The Year's Last Word

And so we have arrived at the 365th day: The dying embers of a storied year. The final chapter of a great book. The terminal toothpick of a once full box. The solitary cigarette of an exhausted pack. (Okay, okay, we get the picture!)

December 31, 2006: My Boston Terrier, Lucy, woke me up at 5:30 am. Outside in the predawn darkness I saw a light in the southern sky that looked like a bright star, but it turned out to be a UFO. I ran inside to get my camcorder; when I returned the light was gone and my dog had been replaced with an exact duplicate, which looks, sounds, smells, and acts every bit like the real Lucy. Yet I knew the truth, and continued to eye her throughout the rest of the morning with suspicion.

The final day of the year is a day of tying up loose ends. I began with a cup of coffee and my little green notebook, jotting down notes to myself of things I wished to accomplish before midnight. (I noticed "Lucy" following me around the house, also jotting down notes, which was unnerving because she was holding the pencil in her left paw and I know for a fact she's right handed!!)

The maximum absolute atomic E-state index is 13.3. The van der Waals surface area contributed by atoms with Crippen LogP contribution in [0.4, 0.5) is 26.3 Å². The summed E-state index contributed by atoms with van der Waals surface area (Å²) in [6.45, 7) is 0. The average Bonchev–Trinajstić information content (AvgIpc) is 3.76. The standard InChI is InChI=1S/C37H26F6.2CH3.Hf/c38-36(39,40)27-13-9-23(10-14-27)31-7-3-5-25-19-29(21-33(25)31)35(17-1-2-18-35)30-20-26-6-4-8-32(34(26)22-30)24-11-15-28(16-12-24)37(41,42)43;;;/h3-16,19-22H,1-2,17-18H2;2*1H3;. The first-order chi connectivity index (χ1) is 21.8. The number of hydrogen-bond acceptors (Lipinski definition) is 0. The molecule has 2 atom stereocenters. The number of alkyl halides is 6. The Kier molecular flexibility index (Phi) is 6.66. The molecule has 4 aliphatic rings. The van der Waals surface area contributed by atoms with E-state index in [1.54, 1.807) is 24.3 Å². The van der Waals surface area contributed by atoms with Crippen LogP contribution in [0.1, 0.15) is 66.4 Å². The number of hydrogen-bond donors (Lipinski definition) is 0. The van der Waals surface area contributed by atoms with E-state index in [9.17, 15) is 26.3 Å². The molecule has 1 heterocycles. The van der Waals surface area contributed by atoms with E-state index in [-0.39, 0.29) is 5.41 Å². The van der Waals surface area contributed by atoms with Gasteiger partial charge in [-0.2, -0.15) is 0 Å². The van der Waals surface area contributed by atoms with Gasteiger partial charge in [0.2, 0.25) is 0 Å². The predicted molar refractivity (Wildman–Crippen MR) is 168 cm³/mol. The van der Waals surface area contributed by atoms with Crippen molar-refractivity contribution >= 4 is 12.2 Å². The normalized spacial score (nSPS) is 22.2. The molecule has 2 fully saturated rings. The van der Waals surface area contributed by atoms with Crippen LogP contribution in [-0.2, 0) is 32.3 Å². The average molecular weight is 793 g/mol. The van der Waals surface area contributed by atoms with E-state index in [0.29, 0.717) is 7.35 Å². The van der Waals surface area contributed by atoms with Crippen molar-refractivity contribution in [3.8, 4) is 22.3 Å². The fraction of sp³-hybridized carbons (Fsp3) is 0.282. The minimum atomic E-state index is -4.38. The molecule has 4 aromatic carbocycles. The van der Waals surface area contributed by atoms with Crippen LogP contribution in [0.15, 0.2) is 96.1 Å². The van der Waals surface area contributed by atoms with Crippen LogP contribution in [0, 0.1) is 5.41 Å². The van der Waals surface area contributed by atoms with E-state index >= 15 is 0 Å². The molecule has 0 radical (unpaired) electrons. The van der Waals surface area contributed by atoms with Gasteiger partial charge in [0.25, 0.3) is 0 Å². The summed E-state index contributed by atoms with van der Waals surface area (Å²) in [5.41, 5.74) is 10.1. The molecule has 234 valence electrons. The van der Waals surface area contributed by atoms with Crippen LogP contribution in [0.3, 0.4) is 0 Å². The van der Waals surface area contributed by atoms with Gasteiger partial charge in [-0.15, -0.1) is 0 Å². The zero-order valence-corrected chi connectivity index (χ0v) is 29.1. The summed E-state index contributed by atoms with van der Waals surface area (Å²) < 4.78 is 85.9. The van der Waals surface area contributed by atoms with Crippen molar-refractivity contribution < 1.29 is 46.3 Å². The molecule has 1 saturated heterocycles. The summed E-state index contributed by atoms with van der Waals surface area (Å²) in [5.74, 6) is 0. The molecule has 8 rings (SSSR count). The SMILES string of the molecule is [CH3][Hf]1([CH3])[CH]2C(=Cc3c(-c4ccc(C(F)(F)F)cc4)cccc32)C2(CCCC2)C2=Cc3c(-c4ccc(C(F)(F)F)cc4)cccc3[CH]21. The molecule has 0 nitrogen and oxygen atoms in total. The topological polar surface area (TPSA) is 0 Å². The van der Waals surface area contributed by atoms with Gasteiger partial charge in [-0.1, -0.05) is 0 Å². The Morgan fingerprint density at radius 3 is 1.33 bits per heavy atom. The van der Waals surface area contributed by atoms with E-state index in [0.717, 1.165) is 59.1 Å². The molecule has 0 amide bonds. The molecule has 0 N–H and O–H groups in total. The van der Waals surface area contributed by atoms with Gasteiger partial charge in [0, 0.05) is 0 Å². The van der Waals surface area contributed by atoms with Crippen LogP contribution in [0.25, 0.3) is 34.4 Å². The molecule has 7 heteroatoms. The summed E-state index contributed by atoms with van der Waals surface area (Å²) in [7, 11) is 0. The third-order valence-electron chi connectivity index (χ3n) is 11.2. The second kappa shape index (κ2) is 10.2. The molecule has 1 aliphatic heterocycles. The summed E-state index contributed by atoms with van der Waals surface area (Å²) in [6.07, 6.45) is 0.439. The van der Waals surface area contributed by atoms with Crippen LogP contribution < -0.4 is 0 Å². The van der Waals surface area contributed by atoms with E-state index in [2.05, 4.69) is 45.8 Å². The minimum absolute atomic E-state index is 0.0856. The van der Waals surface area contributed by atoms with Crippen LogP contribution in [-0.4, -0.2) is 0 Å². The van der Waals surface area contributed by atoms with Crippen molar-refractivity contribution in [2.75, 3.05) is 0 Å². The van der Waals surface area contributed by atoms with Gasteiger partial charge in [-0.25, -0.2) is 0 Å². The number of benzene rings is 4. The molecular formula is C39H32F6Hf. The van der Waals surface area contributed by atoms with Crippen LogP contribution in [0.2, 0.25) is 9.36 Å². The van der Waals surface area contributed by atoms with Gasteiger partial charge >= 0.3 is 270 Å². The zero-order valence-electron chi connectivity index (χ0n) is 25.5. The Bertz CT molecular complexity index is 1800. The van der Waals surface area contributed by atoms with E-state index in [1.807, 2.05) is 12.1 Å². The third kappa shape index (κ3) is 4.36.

Things to get done ... Balance the checkbook one final time to make sure I'm headed into 2007 in the black. Make sure the gutters are clean, the car oil levels are up to snuff, and the window washer fluid is full up. Listen to any Christmas albums I haven't yet had a chance to sample during the season. So this morning it was the Nutcracker spinning away on the turntable. Unfortunately, the turntable is old and it took some time for the speed to reach 33 1/3 RPM -- for a while it hovered at about 29 1/4, providing an interesting interpretation of Tchaikovsky's classic work.

Before looking ahead to the New Year, let's look back upon the old. It was a year full of surprises. Here are some of the top local news stories from 2006:

Rotary Missing

SAGAMORE - State Police report that the Sagamore Rotary has been stolen, most likely by a gang of thieves since the rotary was quite large. Police believe it was taken sometime in the early morning hours, before the rush hour traffic. All credible leads are being followed up, including the story of a rotary being seen briefly along Route 9 in Framingham where one had not existed before.

Bigfoot Sighting

DENNIS - A woman hanging clothes in her backyard witnessed what she described as a large, apelike man at the far end of her property. Apparently, the two stared at each other for the better part of a minute until the creature cautiously approached the woman, pulled a map from its back pocket, and asked the woman for directions to Route 28 in Yarmouth. It then ran off into a wooded area, with the woman shouting that he was heading in the wrong direction. Investigators on the scene discovered large footprints - perhaps as large as size 11 1/2 or 12 - and a number of cigarette butts at the spot where the creature had been standing. There was also the lingering smell of Axe cologne.

Solar Farm Wins Approval